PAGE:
by Jean Dykstra
Atlanta Celebrates Photography, Jackson Fine Art, the Hagedorn Foundation Gallery, and Lumière Gallery generate a lot of energy around photography in Atlanta, but the cornerstone of the region’s art scene is the High Museum of Art. This spring, a series of gifts to the museum further bolstered its photography initiatives. Lucinda W. Bunnen established the first dedicated space for photography at the museum; Paul Hagedorn gave $500,000 to support photography acquisitions; and the Keough family donated $2 million to endow the curator position. “It’s a really exciting time for us,” says Brett Abbott, the Donald and Marilyn Keough Family Curator of Photography. “These initiatives will ensure that photography remains here in a robust way.”
A California native, Abbott was a curator in the Getty’s photography department for nine years before coming to the High Museum in 2011. He grew up in Santa Barbara; his pediatrician father is also an amateur photographer who had a darkroom in the garage for a time. Abbott himself took pictures in high school, and after a few of them won a local contest they were displayed in a store window in town. They even caught the attention of a collector, who bought one for $100.
But his career as a photographer was short-lived, and his path was shaped more by an art history class he took in high school. “It was probably the hardest class I took,” he says, “but I really liked it.” He went to Stanford University, where he took more art history classes, then went directly to graduate school at Williams College in Massachusetts.
Courses with Jim Ganz, then the curator of prints and photographs at the Clark Art Institute, deepened his interest in photography, as did an internship at the National Gallery with Sarah Greenough, doing background research for her exhibition on Alfred Stieglitz. Abbott was hired at the Getty right out of Williams. He assumed he would eventually go on to get a PhD. “But before I knew it,” he says, “I was doing all of the things I would want to do if I pursued a PhD. I learned a lot about connoisseurship and worked on some really great exhibitions projects.”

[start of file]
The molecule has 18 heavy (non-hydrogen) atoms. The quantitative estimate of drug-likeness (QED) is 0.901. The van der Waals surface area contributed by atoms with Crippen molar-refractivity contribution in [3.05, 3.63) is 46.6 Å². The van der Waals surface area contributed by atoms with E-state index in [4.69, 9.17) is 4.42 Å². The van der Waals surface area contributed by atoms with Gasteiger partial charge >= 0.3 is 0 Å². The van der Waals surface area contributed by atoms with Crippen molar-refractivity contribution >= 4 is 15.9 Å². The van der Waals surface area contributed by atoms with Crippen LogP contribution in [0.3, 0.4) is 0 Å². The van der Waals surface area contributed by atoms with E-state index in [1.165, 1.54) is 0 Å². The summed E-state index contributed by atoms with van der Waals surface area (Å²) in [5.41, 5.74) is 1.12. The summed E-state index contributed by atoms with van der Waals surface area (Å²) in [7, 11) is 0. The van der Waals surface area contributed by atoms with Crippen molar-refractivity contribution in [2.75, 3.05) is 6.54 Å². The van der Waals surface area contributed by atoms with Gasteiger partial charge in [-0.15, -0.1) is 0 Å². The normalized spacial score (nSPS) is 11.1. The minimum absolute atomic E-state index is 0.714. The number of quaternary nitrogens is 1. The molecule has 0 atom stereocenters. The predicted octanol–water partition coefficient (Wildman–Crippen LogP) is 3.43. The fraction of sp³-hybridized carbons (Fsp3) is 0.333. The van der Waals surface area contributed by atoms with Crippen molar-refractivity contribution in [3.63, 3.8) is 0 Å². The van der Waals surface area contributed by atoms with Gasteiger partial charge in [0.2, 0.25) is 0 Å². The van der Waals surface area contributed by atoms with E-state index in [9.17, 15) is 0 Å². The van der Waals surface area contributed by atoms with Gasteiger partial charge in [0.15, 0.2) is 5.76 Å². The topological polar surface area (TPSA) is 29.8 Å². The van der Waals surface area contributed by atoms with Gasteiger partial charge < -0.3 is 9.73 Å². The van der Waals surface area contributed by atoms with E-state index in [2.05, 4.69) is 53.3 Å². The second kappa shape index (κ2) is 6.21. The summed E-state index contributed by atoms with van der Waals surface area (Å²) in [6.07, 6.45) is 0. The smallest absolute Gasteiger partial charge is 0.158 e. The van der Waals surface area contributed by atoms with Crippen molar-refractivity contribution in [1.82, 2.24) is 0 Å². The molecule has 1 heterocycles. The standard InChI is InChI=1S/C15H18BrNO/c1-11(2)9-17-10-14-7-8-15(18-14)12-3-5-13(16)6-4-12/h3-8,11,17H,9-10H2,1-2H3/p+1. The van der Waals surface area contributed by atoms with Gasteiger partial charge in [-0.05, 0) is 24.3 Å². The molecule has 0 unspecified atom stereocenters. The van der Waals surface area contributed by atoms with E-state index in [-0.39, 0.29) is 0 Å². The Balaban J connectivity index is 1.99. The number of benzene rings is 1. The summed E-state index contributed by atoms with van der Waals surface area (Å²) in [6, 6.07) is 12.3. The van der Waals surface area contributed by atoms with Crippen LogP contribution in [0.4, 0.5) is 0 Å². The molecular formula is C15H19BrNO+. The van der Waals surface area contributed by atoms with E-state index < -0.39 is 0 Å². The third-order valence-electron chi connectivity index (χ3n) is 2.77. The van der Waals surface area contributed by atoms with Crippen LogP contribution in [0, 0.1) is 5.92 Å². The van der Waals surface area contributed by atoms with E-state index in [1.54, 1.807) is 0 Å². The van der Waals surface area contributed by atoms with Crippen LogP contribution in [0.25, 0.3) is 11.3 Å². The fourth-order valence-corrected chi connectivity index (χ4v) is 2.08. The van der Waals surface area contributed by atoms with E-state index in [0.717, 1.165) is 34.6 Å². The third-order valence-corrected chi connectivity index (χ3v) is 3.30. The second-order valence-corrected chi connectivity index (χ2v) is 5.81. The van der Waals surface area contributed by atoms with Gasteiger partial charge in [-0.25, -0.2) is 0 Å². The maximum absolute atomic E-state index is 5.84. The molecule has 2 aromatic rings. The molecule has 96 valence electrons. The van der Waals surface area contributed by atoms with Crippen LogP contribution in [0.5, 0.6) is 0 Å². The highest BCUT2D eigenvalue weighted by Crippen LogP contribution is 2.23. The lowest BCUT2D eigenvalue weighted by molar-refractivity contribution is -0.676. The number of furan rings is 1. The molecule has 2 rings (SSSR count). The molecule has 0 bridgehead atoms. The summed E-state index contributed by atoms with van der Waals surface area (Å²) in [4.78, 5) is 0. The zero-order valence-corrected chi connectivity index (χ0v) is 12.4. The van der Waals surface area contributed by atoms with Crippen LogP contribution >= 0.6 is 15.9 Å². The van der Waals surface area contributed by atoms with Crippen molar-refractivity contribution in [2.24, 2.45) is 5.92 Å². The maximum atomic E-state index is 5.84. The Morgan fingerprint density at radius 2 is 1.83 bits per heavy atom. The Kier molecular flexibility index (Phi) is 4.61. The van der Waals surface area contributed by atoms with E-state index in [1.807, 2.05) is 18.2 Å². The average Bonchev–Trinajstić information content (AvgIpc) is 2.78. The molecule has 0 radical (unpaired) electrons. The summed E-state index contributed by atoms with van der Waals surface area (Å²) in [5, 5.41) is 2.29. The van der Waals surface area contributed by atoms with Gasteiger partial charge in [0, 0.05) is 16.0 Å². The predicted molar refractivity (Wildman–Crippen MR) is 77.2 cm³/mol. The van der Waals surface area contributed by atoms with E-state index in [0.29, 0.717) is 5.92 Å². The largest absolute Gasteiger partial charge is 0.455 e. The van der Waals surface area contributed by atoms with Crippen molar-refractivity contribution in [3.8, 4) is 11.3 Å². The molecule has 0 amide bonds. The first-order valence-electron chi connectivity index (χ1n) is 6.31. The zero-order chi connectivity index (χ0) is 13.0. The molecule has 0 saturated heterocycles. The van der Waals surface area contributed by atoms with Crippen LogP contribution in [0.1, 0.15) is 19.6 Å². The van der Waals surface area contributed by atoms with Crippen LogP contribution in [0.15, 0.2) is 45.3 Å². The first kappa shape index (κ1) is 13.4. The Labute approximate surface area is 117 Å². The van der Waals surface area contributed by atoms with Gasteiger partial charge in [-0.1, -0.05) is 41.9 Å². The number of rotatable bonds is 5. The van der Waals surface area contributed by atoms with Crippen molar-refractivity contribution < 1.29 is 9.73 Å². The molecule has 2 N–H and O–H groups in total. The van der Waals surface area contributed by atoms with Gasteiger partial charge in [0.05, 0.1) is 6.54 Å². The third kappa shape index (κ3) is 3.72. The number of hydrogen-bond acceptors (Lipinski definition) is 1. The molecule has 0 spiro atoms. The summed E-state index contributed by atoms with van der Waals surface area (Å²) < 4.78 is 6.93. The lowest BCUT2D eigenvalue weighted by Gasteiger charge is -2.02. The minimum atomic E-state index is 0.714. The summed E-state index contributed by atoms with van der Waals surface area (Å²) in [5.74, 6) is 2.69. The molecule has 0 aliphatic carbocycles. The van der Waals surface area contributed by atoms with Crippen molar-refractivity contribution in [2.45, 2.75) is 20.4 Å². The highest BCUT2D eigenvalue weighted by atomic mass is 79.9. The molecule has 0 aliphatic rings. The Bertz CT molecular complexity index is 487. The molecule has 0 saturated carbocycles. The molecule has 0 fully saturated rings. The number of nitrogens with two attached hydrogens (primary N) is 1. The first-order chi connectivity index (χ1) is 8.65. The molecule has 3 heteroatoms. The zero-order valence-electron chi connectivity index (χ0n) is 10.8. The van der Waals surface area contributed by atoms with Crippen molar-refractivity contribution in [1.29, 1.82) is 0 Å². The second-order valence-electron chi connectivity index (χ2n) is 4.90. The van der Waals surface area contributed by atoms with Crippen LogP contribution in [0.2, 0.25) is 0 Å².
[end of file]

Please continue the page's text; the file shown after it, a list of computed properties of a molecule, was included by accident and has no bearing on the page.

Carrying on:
His move to the High Museum, he says, involved a shift in perspective. “One of the things that I found appealing about coming here is it allows me to be entrepreneurial,” he says. “I could really develop a program in a community that was relatively underserved.” The museum’s strengths are in American 20th-century photography and contemporary work, particularly Southern photography, and it recently acquired a large collection of William Christenberry’s photographs. “It’s almost like a history of color photography through one person’s work,” says Abbott of the acquisition. A series of back-to-back exhibitions over the last year reflect the strong curatorial program that Abbott has developed: an Abelardo Morell retrospective developed in collaboration with the Getty and the Art Institute of Chicago; Wynn Bullock: Revelations, on view through January 18; and later this fall, a show of work by Gordon Parks. “There was a lot of potential to build a program here that is as good as the best programs in the nation,” says Abbott, “and I think we’ve done that. It’s been really fulfilling for me to be part of taking us to that level.”